Soup can be enjoyed in a bowl or cup with a spoon. So can chili. If I wanted to be brief with this section, I would simply note that chili can be enjoyed almost as easily with a fork, further distancing it from soup. But that would be doing chili a grave injustice.
One of the most telling factors that separate chili from soup is that it can be eaten with so many other foods. It can be poured on top of noodles — chili mac. It can be eaten on top of a hot dog — chili dog. Chili fries, chili burgers, chili dip … you get the point. Could you imagine putting Minestrone on a hot dog? I can just see a Minestrone dog stand adjacent to the Lobster Bisque fries tent at the next state fair. Chili moves past the spoon more easily than any soup can.
Chili cheese with a Frito on top
Both chili and soups are commonly garnished with crackers and/or cheese for added flavor and texture. I can’t think of too much else someone would add to a soup as a garnish, aside from perhaps a splash of hot sauce or a sprig of parsley. On the other hand, I have seen (and for the most part tasted) all of these ingredients added to chili after being served, in addition to cheese and crackers: onions, sour cream, jalapeno peppers, cottage cheese, crushed red pepper, avocado/guacamole (highly recommended) and bacon. While many of those ingredients would be good in a soup, I’ve never seen them used as garnishes on a soup.
So what is it?
I could continue on the subject, but I’m guessing that at this point, you either have made up your mind or have stopped reading. If you accept my thesis, then we are left with quite the quandary: What is chili? If it’s not a soup — which, unless you missed it, I am of the opinion — then where do we put it?
Some have suggested it could fit into the stew family because of its slow-cooked, meaty disposition. While I agree the classification has some credence to it, I side with others (see: Jedd) who have argued that the components of a stew are too large and separate to include chili. Quick test: Does a spoonful of stew yield a sampling of most of the stew? No.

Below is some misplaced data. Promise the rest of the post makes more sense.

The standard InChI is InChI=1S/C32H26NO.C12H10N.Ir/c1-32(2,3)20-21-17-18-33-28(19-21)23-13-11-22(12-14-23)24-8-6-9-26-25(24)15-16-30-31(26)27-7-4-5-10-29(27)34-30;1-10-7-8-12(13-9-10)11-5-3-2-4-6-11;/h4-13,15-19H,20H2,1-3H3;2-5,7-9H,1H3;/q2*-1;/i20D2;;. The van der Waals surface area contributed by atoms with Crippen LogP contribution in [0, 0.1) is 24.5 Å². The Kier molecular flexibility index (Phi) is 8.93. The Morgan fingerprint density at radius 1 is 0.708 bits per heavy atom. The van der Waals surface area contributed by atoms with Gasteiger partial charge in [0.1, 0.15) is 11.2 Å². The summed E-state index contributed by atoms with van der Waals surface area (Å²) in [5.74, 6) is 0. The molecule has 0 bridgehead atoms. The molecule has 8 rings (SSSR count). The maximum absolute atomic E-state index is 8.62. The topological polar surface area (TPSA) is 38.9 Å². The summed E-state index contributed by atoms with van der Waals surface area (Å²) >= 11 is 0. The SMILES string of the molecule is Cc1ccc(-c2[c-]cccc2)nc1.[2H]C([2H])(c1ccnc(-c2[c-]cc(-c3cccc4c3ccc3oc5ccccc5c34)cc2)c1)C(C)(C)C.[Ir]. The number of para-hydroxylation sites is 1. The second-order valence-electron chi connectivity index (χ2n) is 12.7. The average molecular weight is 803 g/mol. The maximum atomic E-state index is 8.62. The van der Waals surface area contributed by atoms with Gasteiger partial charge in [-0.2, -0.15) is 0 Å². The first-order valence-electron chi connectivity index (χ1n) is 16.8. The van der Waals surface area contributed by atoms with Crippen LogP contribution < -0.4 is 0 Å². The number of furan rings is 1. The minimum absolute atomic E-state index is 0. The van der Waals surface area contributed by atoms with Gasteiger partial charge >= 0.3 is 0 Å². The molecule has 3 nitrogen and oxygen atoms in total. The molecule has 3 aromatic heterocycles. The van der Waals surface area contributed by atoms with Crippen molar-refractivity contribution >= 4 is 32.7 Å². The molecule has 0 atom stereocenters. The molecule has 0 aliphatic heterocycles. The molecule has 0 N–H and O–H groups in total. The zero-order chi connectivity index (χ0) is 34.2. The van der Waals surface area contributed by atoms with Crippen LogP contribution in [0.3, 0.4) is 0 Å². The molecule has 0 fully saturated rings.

Some have suggested a condimental classification, which I don’t think gives the dish enough credit. I would never write this much about mustard.
After plenty of examination of the dish and years thinking about it, I am of the opinion that chili is best defined as a sauce that holds up extremely well on its own. The inspiration for this classification is an Italian meat sauce, which resembles many chilies, but I think holds true for the greater sauce classification. Before you decry me, hear me out:
• A sauce can contain meat, beans and vegetables.
• A sauce is a liquid, and when one spoons a sauce, usually the spoonful will hold most if not all the components of the sauce.
• A sauce can be used in a variety of ways, including as a dip, on top of noodles and on hot dogs.
• A sauce can be sopped up with bread.
Now, there are plenty of sauces out there that don’t hold up alone and need accompaniment, such as alfredo and whatever you call General Tso’s sauce. I’m also not saying the suggestion is spot-on, as I can’t think of any sauces one dresses up as much as chili is dressed up. But I believe the sauce classification is much more apt than the soup one.
Who knows, this could be an exercise in futility. Perhaps chili cannot be defined, cannot be classified. As a close friend who writes for a website that perfectly qualifies him to weigh in told me the other day:
“It’s its own thing, like Jell-o. Don’t put chili in a box. (It will only leak.)”
I’ll heed that advice, as I don’t want to stain my food-talkin’ pants. Plus, I’d rather put chili in a pot.